March, 25, 2011

Guard – Samir McDaniels, Sr., New Mission
The 6-foot-3 McDaniels was the steady hand that rocked the Titans' Division 2 state championship season. He averaged 18.8 points, 12.7 rebounds and 3.1 steals as the Titans became the first team in MIAA history to win the Division 4 and Division 2 titles in back to back seasons. McDaniels recently committed to the University of New Haven for next fall.

Guard – Pat Connaughton, Sr., St. John’s Prep
The Notre Dame-bound Connaughton, currently ranked No. 96 in the ESPNU 100, once again saved his best performances for the postseason as the Eagles won the Division 1 state championship for the first time in school history. Connaughton averaged 21.8 points, 17 rebounds and 6.5 assists and took home the Massachusetts Gatorade Player of the Year award. Connaughton, who will play both baseball and basketball for the Fighting Irish next year, is ranked No. 77 in Baseball America's list of Top 100 high school prospects.

Forward – Richard Rodgers, Sr., St. John’s (Shrewsbury)
Considered one of the best athletes to come out of Central Mass in the last two decades, the 6-foot-5, 235-pound Rodgers was a monster in all facets of the game as the Pioneers made their fourth straight appearance in the Division 1 state final. The senior, who will continue his football career next fall at Cal as a tight end, averaged 17.8 points, 10.8 rebounds, 4.5 blocks, 4.1 steals and 3.4 assists in his final season in Shrewsbury. He is also the son of Holy Cross defensive coordinator and former Cal great Richard Rodgers, and the cousin of Buffalo Bills cornerback Jairus Byrd.

Forward – Jake Layman, Jr., King Philip
The 6-foot-7 Layman lived up to his potential high-major billing in his junior season with the Warriors, helping them end a 15-year postseason drought and set a school single-season record for wins (17) before bowing out in the Division 2 South finals. Layman averaged 24.6 points, 13.6 rebounds, 4.6 blocks, 3.1 steals and 2.3 assists; he also took home Hockomock League MVP honors. Layman's 1,196 points at KP are the most by any boy in school history. He currently holds offers from UMass, Providence, Boston College, Notre Dame, Texas A&M and Brigham Young.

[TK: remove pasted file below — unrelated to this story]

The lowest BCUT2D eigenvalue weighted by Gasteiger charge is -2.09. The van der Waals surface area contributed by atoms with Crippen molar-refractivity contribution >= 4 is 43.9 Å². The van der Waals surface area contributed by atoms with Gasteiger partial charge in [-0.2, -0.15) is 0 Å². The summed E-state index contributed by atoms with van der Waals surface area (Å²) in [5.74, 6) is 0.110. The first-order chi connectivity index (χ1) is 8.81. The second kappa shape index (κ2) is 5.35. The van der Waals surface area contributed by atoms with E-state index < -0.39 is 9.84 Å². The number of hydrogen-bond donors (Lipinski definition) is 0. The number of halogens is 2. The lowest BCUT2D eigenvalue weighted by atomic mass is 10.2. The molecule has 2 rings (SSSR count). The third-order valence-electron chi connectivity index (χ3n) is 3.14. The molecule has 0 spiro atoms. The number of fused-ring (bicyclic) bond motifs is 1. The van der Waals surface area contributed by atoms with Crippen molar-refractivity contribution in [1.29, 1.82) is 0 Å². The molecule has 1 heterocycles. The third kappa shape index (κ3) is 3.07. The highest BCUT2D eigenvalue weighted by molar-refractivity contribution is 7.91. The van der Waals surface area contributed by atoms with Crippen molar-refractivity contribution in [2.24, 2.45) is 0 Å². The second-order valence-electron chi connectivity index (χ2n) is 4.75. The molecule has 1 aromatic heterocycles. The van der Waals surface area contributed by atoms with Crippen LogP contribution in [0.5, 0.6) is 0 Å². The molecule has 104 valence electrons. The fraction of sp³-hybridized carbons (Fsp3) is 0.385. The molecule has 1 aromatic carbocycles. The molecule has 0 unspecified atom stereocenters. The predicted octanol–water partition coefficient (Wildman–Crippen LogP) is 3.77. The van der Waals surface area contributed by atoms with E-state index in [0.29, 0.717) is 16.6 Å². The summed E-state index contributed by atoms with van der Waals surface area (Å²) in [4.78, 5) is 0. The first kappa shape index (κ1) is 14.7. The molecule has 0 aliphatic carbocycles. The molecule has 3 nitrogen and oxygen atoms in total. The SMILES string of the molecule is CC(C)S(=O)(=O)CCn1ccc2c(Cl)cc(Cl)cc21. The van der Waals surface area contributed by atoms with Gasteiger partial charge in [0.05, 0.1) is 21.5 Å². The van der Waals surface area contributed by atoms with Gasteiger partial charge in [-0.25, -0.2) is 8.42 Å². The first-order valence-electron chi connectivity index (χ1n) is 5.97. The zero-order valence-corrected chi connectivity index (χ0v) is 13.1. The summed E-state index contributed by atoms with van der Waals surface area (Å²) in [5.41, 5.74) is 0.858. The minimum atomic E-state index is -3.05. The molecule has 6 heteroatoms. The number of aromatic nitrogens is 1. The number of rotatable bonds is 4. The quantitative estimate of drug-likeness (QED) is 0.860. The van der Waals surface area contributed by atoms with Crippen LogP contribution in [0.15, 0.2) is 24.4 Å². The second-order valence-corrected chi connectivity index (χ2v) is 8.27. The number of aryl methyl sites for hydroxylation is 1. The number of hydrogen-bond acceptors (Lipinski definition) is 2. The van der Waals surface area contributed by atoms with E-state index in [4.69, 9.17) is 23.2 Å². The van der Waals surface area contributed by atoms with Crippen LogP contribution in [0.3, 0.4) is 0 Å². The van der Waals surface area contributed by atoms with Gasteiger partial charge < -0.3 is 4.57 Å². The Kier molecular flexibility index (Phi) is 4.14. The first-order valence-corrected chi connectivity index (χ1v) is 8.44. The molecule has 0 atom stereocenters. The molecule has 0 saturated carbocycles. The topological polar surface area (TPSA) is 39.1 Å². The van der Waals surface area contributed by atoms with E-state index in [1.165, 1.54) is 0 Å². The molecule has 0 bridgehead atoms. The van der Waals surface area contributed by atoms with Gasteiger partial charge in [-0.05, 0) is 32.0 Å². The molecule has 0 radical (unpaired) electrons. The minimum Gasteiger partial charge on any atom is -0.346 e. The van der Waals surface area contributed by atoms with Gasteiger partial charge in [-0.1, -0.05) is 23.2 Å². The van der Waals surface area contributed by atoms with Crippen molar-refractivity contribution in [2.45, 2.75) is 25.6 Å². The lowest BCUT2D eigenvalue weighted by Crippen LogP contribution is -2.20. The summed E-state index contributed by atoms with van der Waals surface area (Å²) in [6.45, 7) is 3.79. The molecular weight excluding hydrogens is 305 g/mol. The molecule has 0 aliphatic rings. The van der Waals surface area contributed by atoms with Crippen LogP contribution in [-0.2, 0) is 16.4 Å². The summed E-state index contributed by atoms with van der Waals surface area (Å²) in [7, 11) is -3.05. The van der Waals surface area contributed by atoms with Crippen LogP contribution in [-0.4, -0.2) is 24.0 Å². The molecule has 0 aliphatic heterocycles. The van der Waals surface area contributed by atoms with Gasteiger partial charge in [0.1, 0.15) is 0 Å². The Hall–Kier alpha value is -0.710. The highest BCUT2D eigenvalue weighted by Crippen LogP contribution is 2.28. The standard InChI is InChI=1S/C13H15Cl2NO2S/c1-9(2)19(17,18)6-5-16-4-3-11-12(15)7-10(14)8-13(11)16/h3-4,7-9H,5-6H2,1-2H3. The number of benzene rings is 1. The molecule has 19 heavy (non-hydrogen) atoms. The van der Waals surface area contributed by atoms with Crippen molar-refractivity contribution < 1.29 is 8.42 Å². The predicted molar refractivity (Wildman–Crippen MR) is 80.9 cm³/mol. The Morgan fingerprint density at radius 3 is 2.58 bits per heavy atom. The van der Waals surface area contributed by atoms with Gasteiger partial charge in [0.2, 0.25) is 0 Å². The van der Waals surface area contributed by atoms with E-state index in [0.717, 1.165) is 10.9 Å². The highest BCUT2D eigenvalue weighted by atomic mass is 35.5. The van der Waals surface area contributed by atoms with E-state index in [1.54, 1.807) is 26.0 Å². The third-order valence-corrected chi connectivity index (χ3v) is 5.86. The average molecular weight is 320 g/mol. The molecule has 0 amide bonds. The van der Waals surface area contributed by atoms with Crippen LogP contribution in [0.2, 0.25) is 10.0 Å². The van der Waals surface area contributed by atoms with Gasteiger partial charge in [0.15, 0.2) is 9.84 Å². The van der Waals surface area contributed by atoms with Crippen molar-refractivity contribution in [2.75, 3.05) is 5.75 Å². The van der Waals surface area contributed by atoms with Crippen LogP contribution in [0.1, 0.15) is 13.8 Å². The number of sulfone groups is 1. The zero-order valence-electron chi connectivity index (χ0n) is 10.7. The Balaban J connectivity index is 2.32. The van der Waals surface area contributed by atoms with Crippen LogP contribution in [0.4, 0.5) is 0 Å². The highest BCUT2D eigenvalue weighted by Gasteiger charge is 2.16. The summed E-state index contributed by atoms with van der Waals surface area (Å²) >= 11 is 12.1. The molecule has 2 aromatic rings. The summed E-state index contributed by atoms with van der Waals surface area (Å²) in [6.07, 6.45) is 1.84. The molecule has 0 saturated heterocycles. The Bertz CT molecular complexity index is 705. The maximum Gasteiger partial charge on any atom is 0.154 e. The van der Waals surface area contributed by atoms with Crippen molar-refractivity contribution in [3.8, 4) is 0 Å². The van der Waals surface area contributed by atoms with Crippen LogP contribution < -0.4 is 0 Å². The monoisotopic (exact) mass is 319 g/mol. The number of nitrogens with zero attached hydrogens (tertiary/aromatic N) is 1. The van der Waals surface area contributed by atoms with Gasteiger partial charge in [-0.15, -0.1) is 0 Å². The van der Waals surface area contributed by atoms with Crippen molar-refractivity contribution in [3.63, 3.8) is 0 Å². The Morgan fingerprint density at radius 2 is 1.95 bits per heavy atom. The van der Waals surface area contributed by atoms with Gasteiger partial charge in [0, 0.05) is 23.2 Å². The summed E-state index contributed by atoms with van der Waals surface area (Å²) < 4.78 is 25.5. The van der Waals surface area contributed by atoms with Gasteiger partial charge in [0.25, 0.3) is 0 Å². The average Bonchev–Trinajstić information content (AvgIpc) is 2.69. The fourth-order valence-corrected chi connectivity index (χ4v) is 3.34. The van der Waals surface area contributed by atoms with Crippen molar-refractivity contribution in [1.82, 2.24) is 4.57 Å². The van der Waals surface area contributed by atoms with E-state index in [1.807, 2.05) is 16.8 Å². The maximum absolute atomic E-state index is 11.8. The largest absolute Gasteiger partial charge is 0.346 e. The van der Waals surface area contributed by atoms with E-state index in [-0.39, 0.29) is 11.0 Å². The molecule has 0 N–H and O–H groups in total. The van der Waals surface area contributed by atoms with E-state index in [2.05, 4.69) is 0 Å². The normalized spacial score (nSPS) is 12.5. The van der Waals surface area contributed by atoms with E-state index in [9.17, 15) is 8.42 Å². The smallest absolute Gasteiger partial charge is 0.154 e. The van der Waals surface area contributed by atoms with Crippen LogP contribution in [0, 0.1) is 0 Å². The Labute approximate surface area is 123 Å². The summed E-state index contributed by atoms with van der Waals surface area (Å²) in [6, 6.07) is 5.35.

Center – Jimmy Zenevitch, Sr., Central Catholic
A force in the middle the last three seasons for the Raiders, the 6-foot-7 Zenevitch lived up to the hype headed into his senior season. He closed out his career with a strong finish, averaging 19 points, 11 rebounds, four assists and two blocks, and stretched many a defense with his ability to post up and shoot from long distance. He earned Merrimack Valley Conference All-Star nods, and his Raiders went 39-1 in MVC play the last two seasons. Zenevitch, whose older sister Kate is a freshman forward for Boston College, will continue his career next fall at Division 2 Assumption College.